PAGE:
Wednesday, 30 June 2010

Speaking at Reform

I was speaking at a conference on Reforming Welfare and work for that excellent think-tank "Reform" today. I was making a speech on Big Society, and how the new Work Programme will test Government commitment.

Nick Seddon is the charming , beautifully presented and erudite deputy Director of Reform. He chaired the session and tinkled his glass to try and keep me to time. A bold ambition. I made the point that the new Work Programme will fail if it is simply an efficient sausage machine and or it fails to dramatically increase the role of the third sector in delivery. It needs to involve not just the current third sector providers but more. It should be incentivising small charities, community groups and specialist bodies like RNIB, The National Autistic Society and MIND. The Future Jobs Fund showed how we can involve very small charities who just want to provide one job. If the new scheme does not deliver this, it will fail.

So what is needed?

# capacity building; support for our organisations to grow and access support, to form partnerships and alliances and build infrastructure,

# capital, the new scheme involves payment by results. There is no third sector body, not one, who has the current capital to take part in the Work Programme. The Big Society Bank is two years off. The Futurebuilders Loan Scheme has been closed. There is no evidence (indeed lots of pointers against) that the banks will make commercial loans. What will the DWP do to provide a new capital pot to support bids?

# and for us; we need to develop partnerships to deliver. This might even be a partnership with a private sector provider. Joint ventures. And sector leaders who have a business like, professional approach

Iain Duncan Smith made the opening keynote speech. It was both rational and logical but also underpinned by his strong passion to tackle social justice.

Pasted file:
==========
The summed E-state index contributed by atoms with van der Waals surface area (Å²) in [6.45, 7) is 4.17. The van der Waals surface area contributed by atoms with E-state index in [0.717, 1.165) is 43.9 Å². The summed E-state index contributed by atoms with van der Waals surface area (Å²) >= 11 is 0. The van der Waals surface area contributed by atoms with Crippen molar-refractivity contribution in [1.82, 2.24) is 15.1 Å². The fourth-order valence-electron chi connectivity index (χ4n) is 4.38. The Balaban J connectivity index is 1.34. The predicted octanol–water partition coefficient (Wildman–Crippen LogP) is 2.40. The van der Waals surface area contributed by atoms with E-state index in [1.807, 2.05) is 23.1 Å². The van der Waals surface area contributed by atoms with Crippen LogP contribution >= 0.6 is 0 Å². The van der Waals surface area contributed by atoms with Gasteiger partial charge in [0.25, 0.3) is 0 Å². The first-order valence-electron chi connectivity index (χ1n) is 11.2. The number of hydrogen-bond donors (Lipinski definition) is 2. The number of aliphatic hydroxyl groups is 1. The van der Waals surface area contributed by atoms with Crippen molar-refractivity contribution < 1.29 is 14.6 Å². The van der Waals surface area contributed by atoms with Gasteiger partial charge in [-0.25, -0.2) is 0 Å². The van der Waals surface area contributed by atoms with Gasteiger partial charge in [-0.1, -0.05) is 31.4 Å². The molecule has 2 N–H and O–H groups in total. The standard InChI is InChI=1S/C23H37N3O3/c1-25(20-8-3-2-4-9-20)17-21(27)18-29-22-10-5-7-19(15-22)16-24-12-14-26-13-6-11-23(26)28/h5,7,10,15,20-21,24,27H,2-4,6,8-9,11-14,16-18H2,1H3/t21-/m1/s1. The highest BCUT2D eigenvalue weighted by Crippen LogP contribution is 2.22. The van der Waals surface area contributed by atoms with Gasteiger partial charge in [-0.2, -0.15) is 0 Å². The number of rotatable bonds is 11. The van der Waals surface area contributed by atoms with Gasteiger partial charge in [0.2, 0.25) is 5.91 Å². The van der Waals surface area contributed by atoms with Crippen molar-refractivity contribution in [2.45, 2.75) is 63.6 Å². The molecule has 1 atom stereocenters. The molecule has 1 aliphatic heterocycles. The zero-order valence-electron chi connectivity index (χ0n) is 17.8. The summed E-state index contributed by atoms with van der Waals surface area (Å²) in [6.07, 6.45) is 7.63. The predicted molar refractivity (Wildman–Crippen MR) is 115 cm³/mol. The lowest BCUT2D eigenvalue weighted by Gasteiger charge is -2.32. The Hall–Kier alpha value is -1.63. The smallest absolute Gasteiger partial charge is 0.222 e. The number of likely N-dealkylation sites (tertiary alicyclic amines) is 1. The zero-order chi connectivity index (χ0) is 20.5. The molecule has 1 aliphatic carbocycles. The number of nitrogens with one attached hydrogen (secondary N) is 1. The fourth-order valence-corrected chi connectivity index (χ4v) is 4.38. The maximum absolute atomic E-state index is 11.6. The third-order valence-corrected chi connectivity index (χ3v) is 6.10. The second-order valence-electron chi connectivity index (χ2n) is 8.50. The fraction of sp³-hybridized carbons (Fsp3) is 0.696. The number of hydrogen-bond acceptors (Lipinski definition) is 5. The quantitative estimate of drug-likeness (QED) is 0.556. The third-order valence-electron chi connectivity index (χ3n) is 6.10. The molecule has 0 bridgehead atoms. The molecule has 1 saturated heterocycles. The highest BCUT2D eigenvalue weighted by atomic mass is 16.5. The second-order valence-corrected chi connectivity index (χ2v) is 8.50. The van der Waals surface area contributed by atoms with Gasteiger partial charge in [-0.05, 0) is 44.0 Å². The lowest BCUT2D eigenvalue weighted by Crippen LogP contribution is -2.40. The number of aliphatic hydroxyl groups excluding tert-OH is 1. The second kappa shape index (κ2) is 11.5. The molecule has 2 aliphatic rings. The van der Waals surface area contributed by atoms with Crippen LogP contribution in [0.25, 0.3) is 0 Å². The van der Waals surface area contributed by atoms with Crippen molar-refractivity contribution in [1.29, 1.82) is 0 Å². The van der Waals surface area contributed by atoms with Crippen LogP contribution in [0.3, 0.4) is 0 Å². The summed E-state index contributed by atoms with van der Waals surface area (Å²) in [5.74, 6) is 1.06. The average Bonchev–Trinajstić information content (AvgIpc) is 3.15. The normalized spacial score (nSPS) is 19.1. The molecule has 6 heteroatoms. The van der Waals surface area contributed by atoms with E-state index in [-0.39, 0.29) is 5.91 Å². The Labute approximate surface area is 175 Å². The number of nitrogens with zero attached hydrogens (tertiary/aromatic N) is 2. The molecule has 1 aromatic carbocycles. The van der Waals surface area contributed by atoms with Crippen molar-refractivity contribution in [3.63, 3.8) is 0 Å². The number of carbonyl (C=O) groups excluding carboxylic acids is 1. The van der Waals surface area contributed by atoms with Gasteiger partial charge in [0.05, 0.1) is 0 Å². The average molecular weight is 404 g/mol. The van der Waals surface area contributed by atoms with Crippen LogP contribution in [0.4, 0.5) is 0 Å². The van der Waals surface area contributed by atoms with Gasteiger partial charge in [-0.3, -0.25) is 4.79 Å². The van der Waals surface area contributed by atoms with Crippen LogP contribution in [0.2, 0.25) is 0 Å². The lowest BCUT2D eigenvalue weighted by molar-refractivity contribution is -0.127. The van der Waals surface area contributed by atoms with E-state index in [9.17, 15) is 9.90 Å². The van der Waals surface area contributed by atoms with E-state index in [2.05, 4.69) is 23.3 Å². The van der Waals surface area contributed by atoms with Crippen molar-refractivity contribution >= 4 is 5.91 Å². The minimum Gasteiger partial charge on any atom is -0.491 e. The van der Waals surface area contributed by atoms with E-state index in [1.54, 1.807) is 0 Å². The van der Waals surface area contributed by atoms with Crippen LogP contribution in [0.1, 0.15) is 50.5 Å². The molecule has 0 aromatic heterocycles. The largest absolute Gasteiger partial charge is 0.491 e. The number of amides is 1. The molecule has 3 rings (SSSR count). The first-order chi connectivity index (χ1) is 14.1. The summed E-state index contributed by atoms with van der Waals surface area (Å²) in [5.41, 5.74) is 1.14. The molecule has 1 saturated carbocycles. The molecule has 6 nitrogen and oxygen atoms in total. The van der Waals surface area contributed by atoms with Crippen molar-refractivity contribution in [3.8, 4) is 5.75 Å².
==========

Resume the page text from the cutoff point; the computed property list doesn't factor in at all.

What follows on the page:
He said the new Programme is not just about top slicing budgets. The Work Programme needs to address long term incapacity.

And in the Work Programme there will be payment by results but not just based on getting people into a job, but keeping them there. He said that the voluntary sector must be involved for success. He was very clear of the need to tackle the shame of the many thousands on incapacity benefit but who want to work and our crucial work in helping this happen.

It was good to get a name check from IDS in his speech. He made a reference to how "this is a message that Stephen Bubb from ACEVO has been giving us". It is. And it will be!

ACEVO is meeting with Chris Grayling and David Freud on Monday and we will underline these messages then.


Anonymous said...

Payment by results is something that charity trustees have to consider in depth - and will probably end up saying no to the contract. You can't spend out money with no guarantee of income. When the customer is the government and they have precedent in chnaging contracts mid-stream they are not a good customer. And, who would have thought, three years ago, we would be where we are now as a country? Pah

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